Marco De La Pierre
Marco De La PierreApr 18, 2024

Singularity Reloaded

Containers are essential components in reproducible scientific workflows. They enable applications to be easily packaged and distributed along with dependencies, making them portable across operating systems, runtimes, and clouds.

While Docker is the most popular container runtime and file format, Singularity (and now Apptainer) have emerged as preferred solutions in HPC settings.1 For HPC users, Singularity provides several advantages:

  • Containers run under a Linux user’s UID, avoiding security concerns and simplifying file system access in multi-user environments.
  • Singularity Image Format (SIF) containers are stored as individual files, making them portable across cluster nodes, easy to manage, and fast to load.
  • Containers work seamlessly with workload managers such as Slurm or Spectrum LSF, running under the workload manager’s control rather than as a child of the Docker daemon.

This article explains how Nextflow and Wave are evolving to meet the needs of HPC users, supporting new capabilities in both Singularity and Apptainer. Read on to learn more!

The Open Container Initiative

While Singularity offers advantages for HPC users, Docker is the de facto standard. Singularity and Docker have different approaches to storing container images on disk. While Singularity uses its native SIF format, Docker stores images as layers along with metadata in a Docker image cache where each image comprises many physical files.

As early as 2015, it was clear that multiple file formats were going to be a problem. The Open Container Project (OCP), now known as the Open Container Initiative (OCI), was formed with the backing of major players, including Amazon, IBM, Google, and Microsoft. The OCI aims to provide standardization and ensure interoperability among container solutions by promoting standard image formats and runtimes. The OCI embraced Docker’s file format, and Docker contributed its runtime (runc) as the reference OCI runtime.

Today, Singularity supports Docker’s layered image format in addition to its own native SIF format. Typically, when Singularity users pull a container from a Docker registry, Singularity pulls the slices (or layers) that make up the Docker image and automatically converts them into a single SIF image. This approach works — however it is slow, and compatibility issues sometimes arise.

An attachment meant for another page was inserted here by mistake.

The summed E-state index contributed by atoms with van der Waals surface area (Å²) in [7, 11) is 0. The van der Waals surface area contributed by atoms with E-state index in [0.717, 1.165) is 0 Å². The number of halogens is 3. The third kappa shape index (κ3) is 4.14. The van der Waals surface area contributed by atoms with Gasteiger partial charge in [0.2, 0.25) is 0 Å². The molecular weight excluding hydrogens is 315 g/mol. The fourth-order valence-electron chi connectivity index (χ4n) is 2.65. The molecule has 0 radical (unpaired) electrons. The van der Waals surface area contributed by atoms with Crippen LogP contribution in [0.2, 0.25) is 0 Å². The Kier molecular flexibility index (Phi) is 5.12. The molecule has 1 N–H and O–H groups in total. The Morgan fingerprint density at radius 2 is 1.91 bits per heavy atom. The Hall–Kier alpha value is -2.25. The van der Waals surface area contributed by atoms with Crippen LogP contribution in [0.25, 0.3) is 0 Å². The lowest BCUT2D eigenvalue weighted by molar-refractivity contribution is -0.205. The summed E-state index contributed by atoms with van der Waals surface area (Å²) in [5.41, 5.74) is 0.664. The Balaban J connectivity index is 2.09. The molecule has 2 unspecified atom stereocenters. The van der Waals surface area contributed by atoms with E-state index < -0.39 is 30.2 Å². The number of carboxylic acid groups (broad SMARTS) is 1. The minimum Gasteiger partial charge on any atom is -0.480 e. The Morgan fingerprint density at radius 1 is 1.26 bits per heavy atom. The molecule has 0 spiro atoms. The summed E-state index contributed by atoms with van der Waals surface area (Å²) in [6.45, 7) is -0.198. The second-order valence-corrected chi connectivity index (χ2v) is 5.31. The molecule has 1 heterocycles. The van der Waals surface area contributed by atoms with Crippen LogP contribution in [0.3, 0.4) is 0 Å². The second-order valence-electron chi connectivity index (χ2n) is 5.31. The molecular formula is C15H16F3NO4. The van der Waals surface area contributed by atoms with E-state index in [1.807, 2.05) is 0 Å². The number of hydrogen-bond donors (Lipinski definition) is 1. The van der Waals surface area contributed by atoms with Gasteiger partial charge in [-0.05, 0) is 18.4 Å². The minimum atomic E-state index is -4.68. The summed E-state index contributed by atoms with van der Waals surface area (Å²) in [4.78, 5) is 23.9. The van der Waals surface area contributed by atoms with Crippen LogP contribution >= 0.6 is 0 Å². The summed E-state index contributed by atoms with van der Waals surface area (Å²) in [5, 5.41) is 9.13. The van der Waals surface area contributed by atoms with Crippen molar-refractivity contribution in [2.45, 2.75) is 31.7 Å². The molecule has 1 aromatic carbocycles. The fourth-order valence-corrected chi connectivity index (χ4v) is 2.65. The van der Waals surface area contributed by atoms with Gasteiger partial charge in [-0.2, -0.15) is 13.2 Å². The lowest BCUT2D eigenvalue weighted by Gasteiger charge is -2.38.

Given that HPC users increasingly need to run both Singularity and Docker/OCI containers, Singularity has been executing a roadmap to bridge the gap between HPC and OCI, evolving the native SIF format and runtime to support SIF-encapsulated OCI images.

Singularity vs. Apptainer

There is often confusion between Singularity and Apptainer, so it is worth providing a brief explanation. When Sylabs forked the Singularity project from the HPCng repository in May of 2021, they chose not to rename their fork. As a result, the name “Singularity” described both the original open-source project and Sylabs’ new version underpinning their commercial offerings.

To avoid confusion, members of the original Singularity project moved their project to the Linux Foundation in November 2021, and renamed it “Apptainer.” As a result of these moves, Singularity has diverged. SingularityCE and SingularityPro are maintained by Sylabs, and open-source Apptainer is available from with available commercial support.

Nextflow and Seqera fully support both Singularity dialects, treating Singularity and Apptainer as distinct offerings reflecting their unique and evolving features.

Nextflow support for Singularity and Apptainer

Nextflow can pull containers in different formats from multiple sources, including Singularity Hub, Singularity Library, or Docker/OCI-compatible registries such as Docker Hub,, or Amazon ECR.2 In HPC environments, Nextflow users can also point to existing SIF format images that reside on a shared file system.